A recent case out of Louisiana’s Fourth Circuit, Meyers v City of New Orleans, 2005-1142 (La.App. 4 Cir. 5/17/06) 932 So.2d 719, writ den., 2006-1530 (La. 9/29/06) — So.2d —-, 2006 WL 2820822, found that a “settled” lawsuit had abandoned before the settlement was completed, leaving the plaintiff with no case to settle.

Louisiana civil procedure generally provides that a lawsuit is “abandoned” if no party takes a step in the prosecution or defense of the case for a period of three years. Louisiana Code of Civil Procedure article 561 and Clark v. State Farm Mut. Auto. Ins. Co.,  2000-3010, p. 5-6 (La. 5/15/01); 785 So.2d 779, 784 (La.,2001). Acts in the prosecution or defense of the case sufficient to interrupt abandonment typically require some positive action by a party reflected in the Court’s records and directed toward defending or prosecuting the case on the merits. The abandonment is self-effectuating, meaning that it occurs without any need for action by the Court or a party, but a party is entitled to an Order recognizing the abandonment and dismissing the case.

In Meyer, plaintiff sued the City of New Orleans for personal injuries to her daughter, allegedly caused when the girl fell in an uncovered manhole while attempting to board a bus. Just prior to trial, the parties reached a verbal agreement settling the case, and the court’s minutes for the day of the scheduled trial reflected that the case had settled. The settlement, however, was never finalized by a written settlement agreement signed by the parties or by a recitation of the settlement in open court. Accordingly, the settlement funds were never paid and no judgment was ever submitted to the Court. After three years, the City moved for and was granted an order dismissing the case as abandoned, under Louisiana Code of Civil Procedure article 561.

The court acknowledged that the parties had negotiated a settlement, but found that since they never confirmed the settlement in a binding settlement agreement (written and signed by the parties or recited in open court – Louisiana Civil Code article 3071) or effectuated the settlement by the anticipated payment of money, the case had abandoned and had to be dismissed.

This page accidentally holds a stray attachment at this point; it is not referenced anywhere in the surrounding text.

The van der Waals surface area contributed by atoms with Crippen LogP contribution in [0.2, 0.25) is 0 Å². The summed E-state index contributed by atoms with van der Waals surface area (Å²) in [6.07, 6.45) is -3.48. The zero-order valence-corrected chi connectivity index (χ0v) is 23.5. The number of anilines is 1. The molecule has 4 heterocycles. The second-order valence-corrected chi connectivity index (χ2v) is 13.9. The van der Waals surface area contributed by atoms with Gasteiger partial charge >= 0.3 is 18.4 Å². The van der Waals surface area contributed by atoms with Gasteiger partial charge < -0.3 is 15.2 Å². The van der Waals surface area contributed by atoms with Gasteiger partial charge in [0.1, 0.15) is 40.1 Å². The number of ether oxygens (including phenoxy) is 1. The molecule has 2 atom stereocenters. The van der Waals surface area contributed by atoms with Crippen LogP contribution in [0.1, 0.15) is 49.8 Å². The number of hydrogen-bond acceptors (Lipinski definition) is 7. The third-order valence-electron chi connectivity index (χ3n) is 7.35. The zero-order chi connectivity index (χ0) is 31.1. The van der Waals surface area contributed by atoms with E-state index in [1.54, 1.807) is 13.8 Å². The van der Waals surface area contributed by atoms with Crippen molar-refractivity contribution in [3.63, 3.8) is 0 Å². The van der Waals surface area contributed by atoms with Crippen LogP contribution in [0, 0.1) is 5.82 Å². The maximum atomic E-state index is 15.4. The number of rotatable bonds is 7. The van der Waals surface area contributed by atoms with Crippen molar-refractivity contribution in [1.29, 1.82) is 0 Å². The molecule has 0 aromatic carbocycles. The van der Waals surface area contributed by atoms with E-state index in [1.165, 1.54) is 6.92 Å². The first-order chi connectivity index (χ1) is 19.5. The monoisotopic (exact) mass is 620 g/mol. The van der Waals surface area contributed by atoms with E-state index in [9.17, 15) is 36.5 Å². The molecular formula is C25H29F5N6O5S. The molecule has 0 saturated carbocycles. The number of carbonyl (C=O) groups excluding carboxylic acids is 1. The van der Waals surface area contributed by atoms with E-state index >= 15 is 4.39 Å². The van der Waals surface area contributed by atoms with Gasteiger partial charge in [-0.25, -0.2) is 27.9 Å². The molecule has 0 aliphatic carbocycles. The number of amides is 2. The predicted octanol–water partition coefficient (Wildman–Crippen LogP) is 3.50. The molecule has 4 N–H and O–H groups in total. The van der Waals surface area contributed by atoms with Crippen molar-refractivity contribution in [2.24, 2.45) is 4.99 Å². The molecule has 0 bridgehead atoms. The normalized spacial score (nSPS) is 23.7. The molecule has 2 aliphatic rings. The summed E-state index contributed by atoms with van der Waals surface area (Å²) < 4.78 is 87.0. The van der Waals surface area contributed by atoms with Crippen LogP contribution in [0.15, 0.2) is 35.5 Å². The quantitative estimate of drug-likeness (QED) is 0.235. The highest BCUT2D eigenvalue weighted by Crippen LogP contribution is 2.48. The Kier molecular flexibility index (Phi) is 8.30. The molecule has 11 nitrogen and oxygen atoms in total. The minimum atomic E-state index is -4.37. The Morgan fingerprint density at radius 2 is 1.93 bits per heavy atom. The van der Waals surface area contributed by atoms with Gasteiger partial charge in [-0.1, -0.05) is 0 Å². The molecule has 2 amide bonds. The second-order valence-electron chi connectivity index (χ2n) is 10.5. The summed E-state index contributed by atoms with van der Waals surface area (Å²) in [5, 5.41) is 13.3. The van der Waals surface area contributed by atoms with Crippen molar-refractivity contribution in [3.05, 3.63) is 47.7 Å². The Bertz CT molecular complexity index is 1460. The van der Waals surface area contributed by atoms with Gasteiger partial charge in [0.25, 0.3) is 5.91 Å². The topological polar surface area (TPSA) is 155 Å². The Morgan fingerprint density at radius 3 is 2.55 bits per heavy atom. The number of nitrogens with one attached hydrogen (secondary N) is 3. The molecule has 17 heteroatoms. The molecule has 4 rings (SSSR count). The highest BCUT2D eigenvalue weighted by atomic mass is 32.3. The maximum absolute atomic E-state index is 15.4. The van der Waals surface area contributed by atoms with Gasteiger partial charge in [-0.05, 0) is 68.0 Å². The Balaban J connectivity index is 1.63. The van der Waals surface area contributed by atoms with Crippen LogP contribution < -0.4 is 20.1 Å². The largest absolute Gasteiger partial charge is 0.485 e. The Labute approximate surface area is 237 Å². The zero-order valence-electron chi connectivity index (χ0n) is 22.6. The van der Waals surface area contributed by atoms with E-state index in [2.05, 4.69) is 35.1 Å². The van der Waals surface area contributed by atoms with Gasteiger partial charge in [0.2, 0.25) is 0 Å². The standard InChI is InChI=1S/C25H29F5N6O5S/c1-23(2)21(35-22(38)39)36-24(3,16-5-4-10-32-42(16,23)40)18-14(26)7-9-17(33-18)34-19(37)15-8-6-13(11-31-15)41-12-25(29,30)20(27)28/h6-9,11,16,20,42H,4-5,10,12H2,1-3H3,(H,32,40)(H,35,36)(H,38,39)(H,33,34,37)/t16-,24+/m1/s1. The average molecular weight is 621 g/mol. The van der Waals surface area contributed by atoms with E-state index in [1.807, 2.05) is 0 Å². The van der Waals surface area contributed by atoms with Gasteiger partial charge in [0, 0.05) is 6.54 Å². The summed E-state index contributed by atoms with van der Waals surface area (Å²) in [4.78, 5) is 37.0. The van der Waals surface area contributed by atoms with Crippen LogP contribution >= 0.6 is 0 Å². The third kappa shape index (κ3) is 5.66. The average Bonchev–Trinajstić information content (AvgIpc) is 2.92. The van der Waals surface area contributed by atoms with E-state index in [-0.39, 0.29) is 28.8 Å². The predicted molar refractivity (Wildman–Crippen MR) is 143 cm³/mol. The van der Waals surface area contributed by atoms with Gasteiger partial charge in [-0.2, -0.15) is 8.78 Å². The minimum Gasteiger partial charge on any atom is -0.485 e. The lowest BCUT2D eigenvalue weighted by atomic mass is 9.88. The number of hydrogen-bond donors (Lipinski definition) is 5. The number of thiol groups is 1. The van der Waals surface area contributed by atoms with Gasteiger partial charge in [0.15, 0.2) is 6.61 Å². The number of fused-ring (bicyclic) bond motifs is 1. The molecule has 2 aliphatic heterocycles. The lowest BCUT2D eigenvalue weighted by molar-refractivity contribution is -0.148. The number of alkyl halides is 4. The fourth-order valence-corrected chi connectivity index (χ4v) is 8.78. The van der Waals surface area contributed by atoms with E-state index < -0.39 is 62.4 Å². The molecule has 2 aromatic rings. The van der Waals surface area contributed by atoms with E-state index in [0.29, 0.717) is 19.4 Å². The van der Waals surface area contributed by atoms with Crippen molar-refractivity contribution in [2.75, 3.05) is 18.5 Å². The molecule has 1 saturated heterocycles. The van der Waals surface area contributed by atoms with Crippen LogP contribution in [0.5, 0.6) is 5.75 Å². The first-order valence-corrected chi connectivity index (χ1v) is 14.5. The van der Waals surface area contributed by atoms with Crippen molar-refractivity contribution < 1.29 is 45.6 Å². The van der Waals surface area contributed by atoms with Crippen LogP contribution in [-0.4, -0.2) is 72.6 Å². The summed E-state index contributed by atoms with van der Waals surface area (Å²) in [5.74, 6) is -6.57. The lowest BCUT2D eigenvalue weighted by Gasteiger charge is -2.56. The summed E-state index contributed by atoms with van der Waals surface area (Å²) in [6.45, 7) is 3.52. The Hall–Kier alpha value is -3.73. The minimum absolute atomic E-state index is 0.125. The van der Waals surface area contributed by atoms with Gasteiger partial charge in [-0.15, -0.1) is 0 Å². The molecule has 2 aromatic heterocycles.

The Fourth Circuit explained that Article 561 imposes three requirements on a plaintiff to avoid abandonment:

(1)          the plaintiff must take some “step,” which is defined as any formal action before the court intended to hasten the suit toward judgment, in the prosecution of the lawsuit;

(2)          the step must be taken in the proceeding, and with the exception of formal discovery, must appear in the record of the suit; and

(3)          the step must be taken within the legislatively prescribed time period of the last step taken by either party.

Meyers at 712, citing Olavarrieta v. St. Pierre, 2004-1556, p. 4 (La.App. 4 Cir. 5/11/05), 902 So.2d 566, 569, writ denied, 2005-1557 (La.12/16/05), 917 So.2d 1118 [citing Clark v. State Farm Mut. Auto. Ins. Co., 2000-3010, pp. 5-6 (La.5/15/01), 785 So.2d 779, 784].

Relying on Lizama v. Williams, 99-1040 (La. App 5 Cir. 3/22/00), 759 So.2d 865, the Fourth Circuit found that a non-binding settlement or ongoing settlement negotiations “. . . [do] not relieve the parties of their duty to protect the court record by taking timely steps on the record to avoid abandonment.” Meyer, at 722. The Court further explained:

[W]e . . . find that a verbal settlement agreement does not relieve the parties of their responsibility to protect the record by filing a written confirmation of settlement within at least three years of the last ‘step’ in the case to avoid abandonment. The fact that the plaintiff’s counsel was relying upon his opposing counsel to prepare a judgment did not prevent plaintiff’s counsel from filing some pleading to force the opposing party to honor the settlement agreement before the passage of three years.

Meyer, at 722.

Plaintiff applied to the Louisiana Supreme Court for review, but the writ application was denied on September 29, 2006. See Meyers ex rel. Meyers v. City of New Orleans, 2006-1530 (La. 9/29/06) — So.2d —, 2006 WL 2820822 (La.).

How could something like this happen? It doesn’t take long to come up with a few scenarios where a “settled” case might be allowed to languish. What if a plaintiff and his lawyer had a falling out over some provision in the negotiated settlement, or over the amount of the attorney’s fee and the plaintiff fired the lawyer? It is not likely that a lawyer’s lien filed in the record for his or her fee would interrupt abandonment. But is that lawyer responsible for allowing the case to abandon if he or she has not formally withdrawn?

Or, what if the lawyer had problems of his own and had to withdraw from practice? It might not be easy for a plaintiff to find a new lawyer to wrap things up, especially if a lien has been filed.

The ultimate lesson of Meyers may be that a plaintiff who doesn’t tie up the loose ends of a “settled” case may end up with no case to settle. The lesson to a lawyer may be that if your client’s or former client’s case is going to abandon, be sure that it doesn’t happen on your watch.